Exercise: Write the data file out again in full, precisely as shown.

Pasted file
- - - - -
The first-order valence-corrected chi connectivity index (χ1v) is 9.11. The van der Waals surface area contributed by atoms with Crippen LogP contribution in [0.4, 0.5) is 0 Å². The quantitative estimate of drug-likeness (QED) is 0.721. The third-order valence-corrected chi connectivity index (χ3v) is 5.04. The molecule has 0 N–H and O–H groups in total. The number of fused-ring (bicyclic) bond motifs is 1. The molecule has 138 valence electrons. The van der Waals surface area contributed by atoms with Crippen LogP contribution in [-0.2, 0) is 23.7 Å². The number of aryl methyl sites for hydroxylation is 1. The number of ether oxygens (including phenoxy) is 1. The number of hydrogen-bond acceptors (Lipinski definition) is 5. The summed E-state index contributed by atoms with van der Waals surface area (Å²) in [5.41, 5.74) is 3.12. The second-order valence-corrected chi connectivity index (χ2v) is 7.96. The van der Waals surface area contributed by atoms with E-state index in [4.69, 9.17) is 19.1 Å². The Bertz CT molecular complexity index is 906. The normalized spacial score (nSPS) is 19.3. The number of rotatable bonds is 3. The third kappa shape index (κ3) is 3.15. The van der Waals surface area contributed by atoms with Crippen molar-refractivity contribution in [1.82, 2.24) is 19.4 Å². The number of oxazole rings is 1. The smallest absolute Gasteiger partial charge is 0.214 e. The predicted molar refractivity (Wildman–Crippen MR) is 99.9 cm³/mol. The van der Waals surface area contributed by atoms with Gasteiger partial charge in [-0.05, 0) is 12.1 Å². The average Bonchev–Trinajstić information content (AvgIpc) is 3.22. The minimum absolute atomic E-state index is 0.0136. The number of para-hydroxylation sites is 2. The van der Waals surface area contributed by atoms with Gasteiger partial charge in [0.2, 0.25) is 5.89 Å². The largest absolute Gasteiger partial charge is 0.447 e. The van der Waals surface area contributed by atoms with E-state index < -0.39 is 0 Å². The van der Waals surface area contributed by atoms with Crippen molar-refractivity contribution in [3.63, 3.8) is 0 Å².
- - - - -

The first-order valence-corrected chi connectivity index (χ1v) is 9.11. The van der Waals surface area contributed by atoms with Crippen LogP contribution in [0.4, 0.5) is 0 Å². The quantitative estimate of drug-likeness (QED) is 0.721. The third-order valence-corrected chi connectivity index (χ3v) is 5.04. The molecule has 0 N–H and O–H groups in total. The number of fused-ring (bicyclic) bond motifs is 1. The molecule has 138 valence electrons. The van der Waals surface area contributed by atoms with Crippen LogP contribution in [-0.2, 0) is 23.7 Å². The number of aryl methyl sites for hydroxylation is 1. The number of ether oxygens (including phenoxy) is 1. The number of hydrogen-bond acceptors (Lipinski definition) is 5. The summed E-state index contributed by atoms with van der Waals surface area (Å²) in [5.41, 5.74) is 3.12. The second-order valence-corrected chi connectivity index (χ2v) is 7.96. The van der Waals surface area contributed by atoms with E-state index in [4.69, 9.17) is 19.1 Å². The Bertz CT molecular complexity index is 906. The normalized spacial score (nSPS) is 19.3. The number of rotatable bonds is 3. The third kappa shape index (κ3) is 3.15. The van der Waals surface area contributed by atoms with Crippen molar-refractivity contribution in [1.82, 2.24) is 19.4 Å². The number of oxazole rings is 1. The smallest absolute Gasteiger partial charge is 0.214 e. The predicted molar refractivity (Wildman–Crippen MR) is 99.9 cm³/mol. The van der Waals surface area contributed by atoms with Gasteiger partial charge in [-0.05, 0) is 12.1 Å². The average Bonchev–Trinajstić information content (AvgIpc) is 3.22. The minimum absolute atomic E-state index is 0.0136. The number of para-hydroxylation sites is 2. The van der Waals surface area contributed by atoms with Gasteiger partial charge in [0.2, 0.25) is 5.89 Å². The largest absolute Gasteiger partial charge is 0.447 e. The van der Waals surface area contributed by atoms with E-state index < -0.39 is 0 Å². The van der Waals surface area contributed by atoms with Crippen molar-refractivity contribution in [3.63, 3.8) is 0 Å².